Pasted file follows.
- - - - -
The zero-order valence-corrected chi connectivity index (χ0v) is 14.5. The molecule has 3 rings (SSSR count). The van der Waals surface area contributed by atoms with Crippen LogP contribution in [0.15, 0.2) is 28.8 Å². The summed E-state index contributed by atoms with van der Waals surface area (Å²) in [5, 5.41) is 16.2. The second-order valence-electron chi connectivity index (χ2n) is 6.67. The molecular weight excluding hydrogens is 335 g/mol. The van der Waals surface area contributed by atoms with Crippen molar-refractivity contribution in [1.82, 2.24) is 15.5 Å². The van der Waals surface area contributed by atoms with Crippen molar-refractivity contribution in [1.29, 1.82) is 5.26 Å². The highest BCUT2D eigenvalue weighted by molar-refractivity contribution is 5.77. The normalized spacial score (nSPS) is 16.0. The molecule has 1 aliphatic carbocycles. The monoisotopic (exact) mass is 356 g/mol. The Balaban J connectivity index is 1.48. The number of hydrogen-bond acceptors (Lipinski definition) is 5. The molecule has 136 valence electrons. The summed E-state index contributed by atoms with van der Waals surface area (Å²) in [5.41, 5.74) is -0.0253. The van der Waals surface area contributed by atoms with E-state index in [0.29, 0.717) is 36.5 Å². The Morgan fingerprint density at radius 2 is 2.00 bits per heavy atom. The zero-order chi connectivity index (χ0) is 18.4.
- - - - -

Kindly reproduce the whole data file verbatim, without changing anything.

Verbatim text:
The zero-order valence-corrected chi connectivity index (χ0v) is 14.5. The molecule has 3 rings (SSSR count). The van der Waals surface area contributed by atoms with Crippen LogP contribution in [0.15, 0.2) is 28.8 Å². The summed E-state index contributed by atoms with van der Waals surface area (Å²) in [5, 5.41) is 16.2. The second-order valence-electron chi connectivity index (χ2n) is 6.67. The molecular weight excluding hydrogens is 335 g/mol. The van der Waals surface area contributed by atoms with Crippen molar-refractivity contribution in [1.82, 2.24) is 15.5 Å². The van der Waals surface area contributed by atoms with Crippen molar-refractivity contribution in [1.29, 1.82) is 5.26 Å². The highest BCUT2D eigenvalue weighted by molar-refractivity contribution is 5.77. The normalized spacial score (nSPS) is 16.0. The molecule has 1 aliphatic carbocycles. The monoisotopic (exact) mass is 356 g/mol. The Balaban J connectivity index is 1.48. The number of hydrogen-bond acceptors (Lipinski definition) is 5. The molecule has 136 valence electrons. The summed E-state index contributed by atoms with van der Waals surface area (Å²) in [5.41, 5.74) is -0.0253. The van der Waals surface area contributed by atoms with E-state index in [0.29, 0.717) is 36.5 Å². The Morgan fingerprint density at radius 2 is 2.00 bits per heavy atom. The zero-order chi connectivity index (χ0) is 18.4.